2010 NFL Combine: What's at Stake for Taylor Mays

Kevin HatfieldCorrespondent IFebruary 26, 2010

LOS ANGELES, CA - SEPTEMBER 5:  Taylor Mays #2 of the USC Trojans eyes the play against the San Jose State Spartans on September 5, 2009 at the Los Angeles Memorial Coliseum in Los Angeles, California.  USC won 56-3.  (Photo by Jeff Golden/Getty Images)
Jeff Golden/Getty Images

Taylor Mays: 6'3", 231 lbs. FS/SS/OLB, USC, Senior

Projected Round: Early to Late First

Teams Interested: Oakland Raiders (8), Seattle Seahawks (14), Pittsburgh Steelers (18), Cincinnati Bengals (21)

Reminds Us of: Sean Taylor, Ken Hamlin, Thomas Davis (OLB) 


Taylor Mays has become one of the most interesting players coming into the 2010 Combine. He gave up being a guaranteed top 10 pick by staying in school for another year, and that may cost him in the draft.

Mays is an amazing athlete; that is undeniable. He has freakish size that most linebackers dream of, and he should run faster than most of the cornerbacks at the combine.

Mays was mostly utilized as a center fielder, free safety at USC. At this position, he could close quickly on most receivers and would greet them with devastating hits. But in the pros, he could see himself switching more to a run stopping strong safety or even outside linebacker.

Mays often does not get credit for his intelligence. One of the main factors for him staying in school was to finish his education and become a better student of the game. Coach Pete Carrol has also given much praise to the young safety. He has called him a joy to coach and one of the most physically gifted players he has ever had.

Mays also comes from a pedigree background. His father Stafford, was an NFL defensive lineman for the Vikings and Cardinals for nine years.

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Mays’s staying his senior year really exposed him to a lot of criticism. Many scouts had him listed as the No. 1 saftey at the beginning of the year, which can become a lot of pressure to live up to. Unfortunately, he has not lived up to these expectations.

Mays was mainly exposed in pass coverage this year. He often went for big hits when he could have easily intercepted or at least deflected the ball. He often took bad angles on receivers running deep and would either get beat or his raw athleticism would kick in to make a play.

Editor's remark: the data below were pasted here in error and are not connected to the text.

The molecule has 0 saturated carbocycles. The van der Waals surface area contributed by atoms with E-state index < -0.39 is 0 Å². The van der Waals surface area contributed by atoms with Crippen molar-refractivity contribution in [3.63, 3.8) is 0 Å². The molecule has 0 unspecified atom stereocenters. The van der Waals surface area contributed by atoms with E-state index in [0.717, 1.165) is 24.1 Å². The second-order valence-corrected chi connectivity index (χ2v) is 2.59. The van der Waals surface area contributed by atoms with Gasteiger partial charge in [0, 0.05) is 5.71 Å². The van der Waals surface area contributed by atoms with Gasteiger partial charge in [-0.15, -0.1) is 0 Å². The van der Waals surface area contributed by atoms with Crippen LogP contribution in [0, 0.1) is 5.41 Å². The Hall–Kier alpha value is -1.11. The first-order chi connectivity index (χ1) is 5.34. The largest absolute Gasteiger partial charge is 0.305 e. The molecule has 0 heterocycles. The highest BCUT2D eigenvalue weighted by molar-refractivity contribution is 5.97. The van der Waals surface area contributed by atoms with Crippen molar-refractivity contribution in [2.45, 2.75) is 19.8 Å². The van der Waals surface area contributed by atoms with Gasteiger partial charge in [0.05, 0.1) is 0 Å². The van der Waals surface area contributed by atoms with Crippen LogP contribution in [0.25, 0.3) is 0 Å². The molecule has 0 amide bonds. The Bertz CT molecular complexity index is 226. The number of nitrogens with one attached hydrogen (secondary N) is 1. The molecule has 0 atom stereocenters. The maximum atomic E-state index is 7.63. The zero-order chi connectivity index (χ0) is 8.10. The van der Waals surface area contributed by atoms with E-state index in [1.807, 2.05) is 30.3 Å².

Mays will not always be able to rely on his physical gifts, especially in the NFL when most receivers will be just as athletic. He must work on improving his lateral agility and become more instinctual on the field.

Another problem of Mays is his tackling. He often does not wrap up and is more preoccupied with laying a big hit. NFL running backs will make him pay next year if he does not properly tackle. Mays also has questionable hands for a centerfield-type safety. He only had five interceptions in his career, and three of them came his freshman year.

What We Can Expect at the Combine

Mays should be an absolute freak at the 2010 NFL Combine. He is rumored to run anywhere in the 4.2s or 4.3s. Either time would be unprecedented for someone his size and would only boost his draft stock.

However, the more important drill for Mays may be the shuttle drill.

Many scouts doubt his lateral quickness, and this drill would answer a lot of questions. This is the real drill that may decide if Mays is an early or late first round pick.

Mays will also be closely watched during the pass coverage drills. Scouts want to see him have smooth hips and a more natural feel as a safety, along with good hands.

Carrol has said Mays is an excellent kid and a student of the game. He should impress scouts during the interview portion. This too should improve his stock.

Players like Taylor Mays were made for the NFL Combine. He is a freak of nature athlete, who should floor some general managers—Al Davis?—and impress many scouts. Look for Mays to be a combine winner.   


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